New York – The future of TV advertising will involve more automated, programmatic models as audiences continue to become more fragmented, but few in the industry believe that programmatic will completely take over how ads are bought and sold.
That was one of the big takeaways here Thursday morning during a Advanced Advertising track panel dedicated to the topic of programmatic during NewBay Media’s NYC Television Week event.
“There’s a resigned understanding that there is this inevitable march of progress” toward programmatic television advertising, said session moderator Tim Hanlon, the founder and CEO of The Vertere Group.
As Hanlon sees it, programmatic includes automated processes that can speed up buying and selling, and extend into more audience-based targeting. While there’s some general acceptance of the first part (automation) by the “somewhat cozy business of television,” there’s still a bit of a question mark when it comes to audience targeting, he said.
And where you happen to be in the TV advertising system tends to determine just how bullish one is about the prospects of programmatic TV.
It’s “inevitable” that TV advertising goes programmatic, said Brian Stempeck, SVP of strategic business development for The Trade Desk, a maker of a demand-side platform that is looking to enter the linear TV sector.
But Dave Morgan, CEO and founder of Simulmedia, warned that there are big differences between pure digital and the traditional TV industry, as digital tends to be fraught with more supply than demand, and that supply continues to grow. He said it’s “unrealistic” to think that the whole TV ad industry will shift to programmatic models.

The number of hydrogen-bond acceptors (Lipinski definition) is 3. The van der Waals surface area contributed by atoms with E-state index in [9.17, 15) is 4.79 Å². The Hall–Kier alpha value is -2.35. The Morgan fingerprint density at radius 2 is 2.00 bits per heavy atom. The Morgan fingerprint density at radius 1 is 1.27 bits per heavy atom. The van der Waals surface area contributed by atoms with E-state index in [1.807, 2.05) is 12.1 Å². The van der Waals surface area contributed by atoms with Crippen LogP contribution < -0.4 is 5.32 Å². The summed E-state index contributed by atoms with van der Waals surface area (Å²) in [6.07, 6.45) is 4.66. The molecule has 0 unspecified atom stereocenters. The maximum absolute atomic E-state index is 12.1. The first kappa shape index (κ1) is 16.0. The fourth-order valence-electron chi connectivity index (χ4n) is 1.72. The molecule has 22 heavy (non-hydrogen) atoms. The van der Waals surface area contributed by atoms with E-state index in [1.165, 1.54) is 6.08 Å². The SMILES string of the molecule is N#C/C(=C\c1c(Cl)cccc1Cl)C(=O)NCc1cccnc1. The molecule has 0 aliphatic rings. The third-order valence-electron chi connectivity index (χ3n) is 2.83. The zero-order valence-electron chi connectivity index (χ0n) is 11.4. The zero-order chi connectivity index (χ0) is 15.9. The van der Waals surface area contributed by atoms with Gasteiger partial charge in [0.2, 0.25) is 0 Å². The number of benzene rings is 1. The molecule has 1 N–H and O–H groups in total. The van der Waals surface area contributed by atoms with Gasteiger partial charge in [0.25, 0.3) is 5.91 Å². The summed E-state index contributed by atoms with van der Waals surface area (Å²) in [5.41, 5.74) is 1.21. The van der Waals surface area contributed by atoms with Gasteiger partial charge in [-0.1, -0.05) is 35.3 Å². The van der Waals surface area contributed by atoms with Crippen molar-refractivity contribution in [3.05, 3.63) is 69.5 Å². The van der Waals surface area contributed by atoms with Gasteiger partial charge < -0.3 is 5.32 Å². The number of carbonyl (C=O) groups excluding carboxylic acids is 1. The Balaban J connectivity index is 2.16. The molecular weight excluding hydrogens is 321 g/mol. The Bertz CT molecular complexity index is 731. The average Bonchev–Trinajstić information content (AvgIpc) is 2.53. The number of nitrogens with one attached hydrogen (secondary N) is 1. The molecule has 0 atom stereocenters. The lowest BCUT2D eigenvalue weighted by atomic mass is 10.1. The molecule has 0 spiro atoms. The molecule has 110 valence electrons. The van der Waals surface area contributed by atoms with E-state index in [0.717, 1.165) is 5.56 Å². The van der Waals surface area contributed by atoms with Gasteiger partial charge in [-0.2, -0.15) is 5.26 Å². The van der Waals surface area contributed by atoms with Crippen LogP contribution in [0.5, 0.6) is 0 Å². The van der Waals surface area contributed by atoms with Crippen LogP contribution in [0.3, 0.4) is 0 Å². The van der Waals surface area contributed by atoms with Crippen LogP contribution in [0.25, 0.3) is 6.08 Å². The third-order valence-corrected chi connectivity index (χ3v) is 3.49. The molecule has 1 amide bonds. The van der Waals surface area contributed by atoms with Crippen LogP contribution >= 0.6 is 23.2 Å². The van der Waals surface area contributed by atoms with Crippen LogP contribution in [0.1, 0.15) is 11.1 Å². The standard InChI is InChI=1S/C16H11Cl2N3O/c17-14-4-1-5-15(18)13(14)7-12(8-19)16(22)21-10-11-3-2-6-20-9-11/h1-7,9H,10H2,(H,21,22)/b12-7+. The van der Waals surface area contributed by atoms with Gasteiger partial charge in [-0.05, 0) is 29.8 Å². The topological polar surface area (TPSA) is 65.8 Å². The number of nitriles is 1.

Seth Haberman, CEO of Visible World, a company that runs a programmatic division called AudienceXpress, agreed that the there continues to be a high value assigned to buying TV advertising based on content, but there’s also value that advertisers can yield from programmatic models as they try to reach more diverse audiences. “But it does start with automation,” he said, believing that more traditional Upfront models and programmatic methods can coexist.
And it’s not just about a technology shift, but a change in the “business culture” if networks decide to leverage more precise audience segments, explained Steve Marshall, CEO of Invision, a sell-side provider that works with cable and broadcast networks and syndicators. The Nielsen demo isn’t going away, but, when it comes to programmatic TV, Invision’s customers “are ready now to figure it out,” Marshall said.
Mark Lieberman, president and CEO of Viamedia, also believes that the TV ad industry won’t go 100% toward audience targeting, but that it makes sense to use programmatic as a way to complement how inventory is bought and sold for television’s biggest shows.